If I am correctly reading https://www2.deloitte.com/content/dam/Deloitte/global/Documents/Tax/dttl-tax-european-vat-refund-guide-2015.pdf (page 189-191), VAT (BTW in Dutch) on purchases in Netherlands can only be refunded for business supplies and not things that tourists buy. But that seems hard to believe, given how many other countries like to help out tourists.

The document says you have to go through an electronic portal in the "country you are registered in." Does that mean I have to register on their website for a password and claim a refund in the same place, or wait till I get "home" to claim it? I was thinking of picking it up at their shop to avoid shipping (plus there's too much risk of not getting it before I leave USA in twelve days).

In Spain and Perú, you have to have the shop prepare a special form at time of purchase. Not sure what Netherlands requires, nor did the shop owner know. I'm surprised this is not a duplicate, but all the suggestions are U.K.

What do I have to do to get a refund of Netherlands BTW?

Can I also get the refund if I order from USA and have it shipped here?

If I do get the refund, for a €700 bicycle accessory (trailer that doubles as a travel case for the bike), what, if any, is USA going to charge me on my return? Is that the same whether bought there and carried back, or bought online and shipped in?

If I DON'T get the refund, will USA CBP waive the US tariff (if any)?

I know, this is more than one question, but it seems they really need to go together for the complete picture.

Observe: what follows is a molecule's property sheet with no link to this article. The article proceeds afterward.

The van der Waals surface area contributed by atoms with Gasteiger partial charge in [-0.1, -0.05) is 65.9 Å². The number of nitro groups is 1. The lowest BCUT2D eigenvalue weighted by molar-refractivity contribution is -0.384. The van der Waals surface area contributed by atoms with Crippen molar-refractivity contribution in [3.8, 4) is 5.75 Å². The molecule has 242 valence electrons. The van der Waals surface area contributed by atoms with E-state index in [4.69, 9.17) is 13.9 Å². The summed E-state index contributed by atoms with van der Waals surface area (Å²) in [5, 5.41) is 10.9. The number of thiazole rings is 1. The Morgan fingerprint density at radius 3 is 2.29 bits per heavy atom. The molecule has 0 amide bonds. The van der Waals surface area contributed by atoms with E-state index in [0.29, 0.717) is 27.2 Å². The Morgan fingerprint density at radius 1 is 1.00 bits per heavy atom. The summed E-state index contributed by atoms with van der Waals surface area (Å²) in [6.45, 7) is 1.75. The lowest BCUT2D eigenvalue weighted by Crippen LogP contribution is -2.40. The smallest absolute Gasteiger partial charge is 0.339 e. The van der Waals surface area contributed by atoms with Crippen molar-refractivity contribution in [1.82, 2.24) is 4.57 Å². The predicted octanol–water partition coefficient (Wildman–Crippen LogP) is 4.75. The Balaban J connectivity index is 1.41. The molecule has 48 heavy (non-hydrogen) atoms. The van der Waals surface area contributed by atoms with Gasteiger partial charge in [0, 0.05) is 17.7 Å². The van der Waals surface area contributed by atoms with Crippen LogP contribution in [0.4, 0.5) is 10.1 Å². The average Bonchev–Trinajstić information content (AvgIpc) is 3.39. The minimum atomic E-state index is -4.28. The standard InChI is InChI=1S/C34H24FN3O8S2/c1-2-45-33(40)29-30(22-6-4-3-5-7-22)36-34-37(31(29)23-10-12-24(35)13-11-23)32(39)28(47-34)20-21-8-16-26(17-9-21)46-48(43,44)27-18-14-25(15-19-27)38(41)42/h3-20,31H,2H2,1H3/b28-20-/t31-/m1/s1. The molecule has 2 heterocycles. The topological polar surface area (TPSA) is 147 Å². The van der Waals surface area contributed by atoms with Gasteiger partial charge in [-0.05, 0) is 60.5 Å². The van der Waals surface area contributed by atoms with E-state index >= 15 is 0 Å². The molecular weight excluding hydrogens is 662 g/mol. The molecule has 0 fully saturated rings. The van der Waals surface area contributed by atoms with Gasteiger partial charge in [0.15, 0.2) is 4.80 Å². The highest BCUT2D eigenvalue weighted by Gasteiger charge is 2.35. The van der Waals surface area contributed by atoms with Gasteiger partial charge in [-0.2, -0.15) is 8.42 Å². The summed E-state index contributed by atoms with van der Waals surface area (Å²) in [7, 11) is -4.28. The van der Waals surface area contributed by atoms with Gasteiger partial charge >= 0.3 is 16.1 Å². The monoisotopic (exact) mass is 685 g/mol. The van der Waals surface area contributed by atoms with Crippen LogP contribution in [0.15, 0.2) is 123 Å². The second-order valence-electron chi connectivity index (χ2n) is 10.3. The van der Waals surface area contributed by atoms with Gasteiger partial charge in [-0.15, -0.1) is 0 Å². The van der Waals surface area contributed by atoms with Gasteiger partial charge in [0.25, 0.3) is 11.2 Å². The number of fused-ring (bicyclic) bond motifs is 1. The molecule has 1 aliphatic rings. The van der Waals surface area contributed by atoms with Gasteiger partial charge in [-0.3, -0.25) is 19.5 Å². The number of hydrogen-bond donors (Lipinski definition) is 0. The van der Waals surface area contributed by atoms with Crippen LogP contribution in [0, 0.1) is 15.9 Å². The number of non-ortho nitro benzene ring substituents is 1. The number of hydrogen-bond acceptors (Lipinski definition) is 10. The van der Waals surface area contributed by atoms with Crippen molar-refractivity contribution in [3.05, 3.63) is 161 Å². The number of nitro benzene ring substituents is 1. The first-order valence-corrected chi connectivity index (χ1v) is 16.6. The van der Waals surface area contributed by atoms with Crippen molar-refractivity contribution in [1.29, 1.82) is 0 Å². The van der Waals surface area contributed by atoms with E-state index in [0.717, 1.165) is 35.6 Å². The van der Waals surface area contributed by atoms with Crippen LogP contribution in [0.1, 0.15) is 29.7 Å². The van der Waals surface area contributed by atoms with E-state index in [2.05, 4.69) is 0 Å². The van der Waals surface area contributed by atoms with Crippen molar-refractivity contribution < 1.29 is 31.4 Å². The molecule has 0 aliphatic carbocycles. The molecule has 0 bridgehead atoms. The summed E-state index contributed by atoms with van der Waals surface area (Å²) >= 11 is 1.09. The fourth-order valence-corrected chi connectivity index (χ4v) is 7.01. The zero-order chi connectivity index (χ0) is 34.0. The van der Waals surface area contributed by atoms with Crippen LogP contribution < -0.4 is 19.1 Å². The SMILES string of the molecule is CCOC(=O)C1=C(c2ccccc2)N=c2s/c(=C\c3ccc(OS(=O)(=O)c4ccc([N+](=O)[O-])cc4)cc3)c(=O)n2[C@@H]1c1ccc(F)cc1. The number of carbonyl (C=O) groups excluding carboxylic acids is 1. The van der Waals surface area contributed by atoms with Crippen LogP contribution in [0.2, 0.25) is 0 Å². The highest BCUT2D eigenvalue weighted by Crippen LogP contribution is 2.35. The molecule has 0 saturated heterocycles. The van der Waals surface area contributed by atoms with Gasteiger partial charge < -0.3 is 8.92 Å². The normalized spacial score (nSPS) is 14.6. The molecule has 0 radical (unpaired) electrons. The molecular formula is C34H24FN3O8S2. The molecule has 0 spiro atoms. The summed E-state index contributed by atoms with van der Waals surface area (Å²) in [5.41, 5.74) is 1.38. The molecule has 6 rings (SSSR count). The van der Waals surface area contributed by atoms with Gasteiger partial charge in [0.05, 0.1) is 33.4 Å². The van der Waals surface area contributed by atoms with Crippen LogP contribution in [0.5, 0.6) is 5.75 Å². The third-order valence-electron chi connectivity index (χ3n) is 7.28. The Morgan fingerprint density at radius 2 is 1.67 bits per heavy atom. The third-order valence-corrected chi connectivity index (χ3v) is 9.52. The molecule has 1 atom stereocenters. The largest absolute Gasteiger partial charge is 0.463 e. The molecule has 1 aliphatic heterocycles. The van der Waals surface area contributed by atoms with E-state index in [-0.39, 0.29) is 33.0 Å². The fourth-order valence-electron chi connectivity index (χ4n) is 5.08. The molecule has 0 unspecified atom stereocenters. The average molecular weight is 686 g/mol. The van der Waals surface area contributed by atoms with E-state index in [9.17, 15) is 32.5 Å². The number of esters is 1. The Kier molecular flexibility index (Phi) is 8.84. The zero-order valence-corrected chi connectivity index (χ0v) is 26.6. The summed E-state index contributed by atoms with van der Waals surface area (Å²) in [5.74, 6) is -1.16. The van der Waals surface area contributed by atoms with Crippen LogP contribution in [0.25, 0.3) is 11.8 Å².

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    Where do you reside? I recall you were trying to move to Spain…
    – Relaxed
    Jul 20, 2017 at 15:04
  • If the article is shipped outside the EU, I think the seller is supposed to sell it without charging VAT in the first place.
    – phoog
    Jul 20, 2017 at 15:31
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    I don't "reside" anywhere, but I am about to return to Spain, via this guy's shop in Netherlands. If VAT or BTW is not supposed to be charged, I'm sure he and I both would like to know the official source.
    – WGroleau
    Jul 20, 2017 at 16:37
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    @WGroleau You don't necessarily get to claim that you do not reside anywhere. If you have a long-stay visa from Spain, spent significant time there and intend to return, you might not qualify for the VAT-refund scheme. I would therefore advise caution.
    – Relaxed
    Jul 20, 2017 at 18:15
  • Whether I can claim it or not, it is true. My only mailing address is in Oklahoma, but I do not live there. All my personal property (other than bank accounts) is near there in storage and there isn't much of it. I don't have a long-stay visa anywhere. I was hoping to get one for Spain, but the process is so onerous that I think I'll just settle for the ninety days here, ninety days out approach. If they only demanded what is actually required by law, it would be easy.
    – WGroleau
    Jul 20, 2017 at 19:03

2 Answers 2


You can find many details on the official website of Schiphol airport. Provided you live outside the European Union, it is indeed possible to recover some taxes when shopping in the Netherlands but only if the shop participates in one of the tax-refund schemes.